m a n" should be familiar no
matter what the official -ration-
ale of the course may be. The
typical humanities course or
curriculum is a guided t o u r
through a museum.
This approach makes the role
of the ats problematic. The so-
called creative arts are normally
kept at arm's length from the
humanities curriculum. Often
they are not officially included
among those disciplines listed
as "humanities" in the cata-
logs, and when they are includ-
ed, it is usually in those cours-
es which teach students to
study the arts but not to prac-
tice them. Both the scholar and
the artist suffer from the dis-
tinction, but more important,
students suffer who accept the
implication that the distinction
between art and serious thought
is absolute. The distinction is
not absolute, and if we take ser-
iously the problem of preparing
a student for the future, then'
we must take seriously the re-
sponsibility to help him become
artful as,well as knowledgeable.
At one time, the museum ap-
proach might have been cul-
turally satisfactory,' although it
has always been questionable
pedagogy, but the traditional
cultural foundation upon, which
it once rested is now being un-
dermined from several direc-
tions. Its primary assumption is
that objects and values will en-
dure and therefore can be pre-
served, but even that assump-
tion is being questioned with
increasing cogency. Imperman-
ence is a hallmark of these
times, a n d although sensitive
men in all times have been op-
pressed or exhilarated by the
feeling that theirs was an age
of unprecedented change, there
is a new quality to the mutabil-
ity of our age. It is not only
swifter and more pervasive, but
for the first time, the whole so-
ciety is explicitly organized to
promote it. Each of us is re-
sponsible for it. Each of us is
working to. produce next year's
model, the next wonder drug, the
newest industrial complex which
will require the n Xt skyscraper
which will produce the next al-
teration in the cityscape, the
.next cumulative addition to
scholarship which will change
our view of the past, the next
fashionable artistic style.
In the context of organized
impermanence, two questions
arise concerning the museum
concept. The firstls fairly ob-
vious, although the answer is
obscure: in a world committed
to change, what kind of sense
does it make to talk about en-
during values? The works and
events which are normally
studied in the humanities are
considered important both be-
cause they are deemed to repre-
sent the utmost men can per-
form and beecause of their part
in a valued tradition. They en-
dure because of their merit, and
conversely, t h e i r durability
proves their merit. Pindar was
probably not the first poet to
claim that his songs made him
immortal, and Shakespeare was
not the last. Yet although few
people would predict the immi-
nent eclipse of Shakespeare,
nevertheless the value of en-
durance itself no longer seems
as great as it once did. Nor is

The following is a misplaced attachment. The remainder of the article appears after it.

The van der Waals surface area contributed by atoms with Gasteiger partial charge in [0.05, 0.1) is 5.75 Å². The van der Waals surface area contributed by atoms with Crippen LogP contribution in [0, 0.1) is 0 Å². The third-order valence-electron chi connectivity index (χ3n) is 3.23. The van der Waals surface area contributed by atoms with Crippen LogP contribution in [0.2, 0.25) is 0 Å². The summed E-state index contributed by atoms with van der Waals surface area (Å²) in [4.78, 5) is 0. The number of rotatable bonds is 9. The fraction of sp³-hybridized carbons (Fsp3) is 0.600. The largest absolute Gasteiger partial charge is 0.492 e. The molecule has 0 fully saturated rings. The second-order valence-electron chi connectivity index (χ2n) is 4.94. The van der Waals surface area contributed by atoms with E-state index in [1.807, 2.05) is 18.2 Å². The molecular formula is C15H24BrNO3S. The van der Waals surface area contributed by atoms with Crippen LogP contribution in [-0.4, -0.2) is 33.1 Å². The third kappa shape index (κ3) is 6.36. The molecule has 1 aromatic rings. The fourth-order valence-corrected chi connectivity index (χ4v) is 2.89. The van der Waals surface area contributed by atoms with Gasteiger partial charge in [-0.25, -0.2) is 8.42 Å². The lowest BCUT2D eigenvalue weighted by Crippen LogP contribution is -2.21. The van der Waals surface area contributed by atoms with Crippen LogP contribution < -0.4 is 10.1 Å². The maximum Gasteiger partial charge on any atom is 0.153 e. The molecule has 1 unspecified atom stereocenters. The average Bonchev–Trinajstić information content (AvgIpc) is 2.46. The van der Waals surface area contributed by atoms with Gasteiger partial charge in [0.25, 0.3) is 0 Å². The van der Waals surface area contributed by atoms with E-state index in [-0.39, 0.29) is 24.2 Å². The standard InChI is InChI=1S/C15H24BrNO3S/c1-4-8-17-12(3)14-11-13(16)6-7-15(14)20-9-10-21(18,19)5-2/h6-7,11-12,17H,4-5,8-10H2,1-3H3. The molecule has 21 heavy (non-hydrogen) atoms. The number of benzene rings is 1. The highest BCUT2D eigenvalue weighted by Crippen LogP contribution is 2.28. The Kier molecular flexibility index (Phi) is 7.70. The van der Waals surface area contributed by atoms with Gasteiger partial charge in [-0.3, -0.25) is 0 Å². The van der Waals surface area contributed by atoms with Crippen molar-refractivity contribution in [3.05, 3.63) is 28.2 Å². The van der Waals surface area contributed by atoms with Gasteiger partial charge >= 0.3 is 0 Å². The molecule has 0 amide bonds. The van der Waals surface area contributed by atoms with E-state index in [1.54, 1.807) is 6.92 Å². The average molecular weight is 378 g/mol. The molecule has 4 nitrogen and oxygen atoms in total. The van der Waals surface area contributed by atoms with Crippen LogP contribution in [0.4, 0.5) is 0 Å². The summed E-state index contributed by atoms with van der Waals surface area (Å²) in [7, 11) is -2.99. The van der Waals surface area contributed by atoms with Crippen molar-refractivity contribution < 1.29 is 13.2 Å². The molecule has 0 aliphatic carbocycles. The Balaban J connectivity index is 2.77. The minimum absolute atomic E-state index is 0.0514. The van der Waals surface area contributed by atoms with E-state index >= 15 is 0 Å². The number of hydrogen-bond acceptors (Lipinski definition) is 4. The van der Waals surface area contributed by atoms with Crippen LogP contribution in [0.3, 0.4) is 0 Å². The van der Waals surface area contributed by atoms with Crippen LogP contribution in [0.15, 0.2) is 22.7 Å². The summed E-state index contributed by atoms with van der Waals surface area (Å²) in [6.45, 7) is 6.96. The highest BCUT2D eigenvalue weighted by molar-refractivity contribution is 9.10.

our sense of tradition as sure as
it once was, and consequently
the justification of humanistic
study as the preserver of per-
tinent traditions is increasingly
Some contemporary artists,
experimenting with short-lived
works and techniques of mass-

production, have explicitly ab-
jured the permanence of the
unique work as a value. In doing
so they have also raised the
second question for the mus-
eum concept: in a world com-
mitted to change, it will be in-
creasingly easy to objectify our
most transient moods, and our
perception of the world itself
will alter so that it will become
increasingly difficult to see any-
thing but a reflection of our-
selves. The situation has been
described most clearly by a
psychologist, Kenneth Craik:
"The degree to which the
shape of the physical envir-
onment will be made respon-
sive to human intentions, and
the speed of that responsive-
ness, will be vastly increased
by developments in the tech-
nological means of altering
the physical environment. One
psychological result will be a
diminishing of the distinction
between matter and fantasy.
Psychologically, an object ap-
pears to be a material entity -,
if it is somewhat immutable
and only slowly and effort-



fully responsive to human in-
tentions, while an object seems
fanciful if it is effervescent
and quickly, effortlessly re-
sponsive to human intentions.
Thus, one prediction I will
hazard is that the physical
environment will become less
material and more whimsical,
if not more spiritual."
It would be interesting to see
an elaboration of that idea by
someone with psychiatric train-
ing, but even to the untrained
observer it is instructive to look
at our present environment as
a set of objectified fantasies.
Whatever their significance may
be, the content of those fan-
tasies is rather discouraging.
Our environment seems to have
been shaped by two controlling
fantasies: one involving unlimit-
ed self-aggrandizement through
spatial extension and the other
involving death by strangula-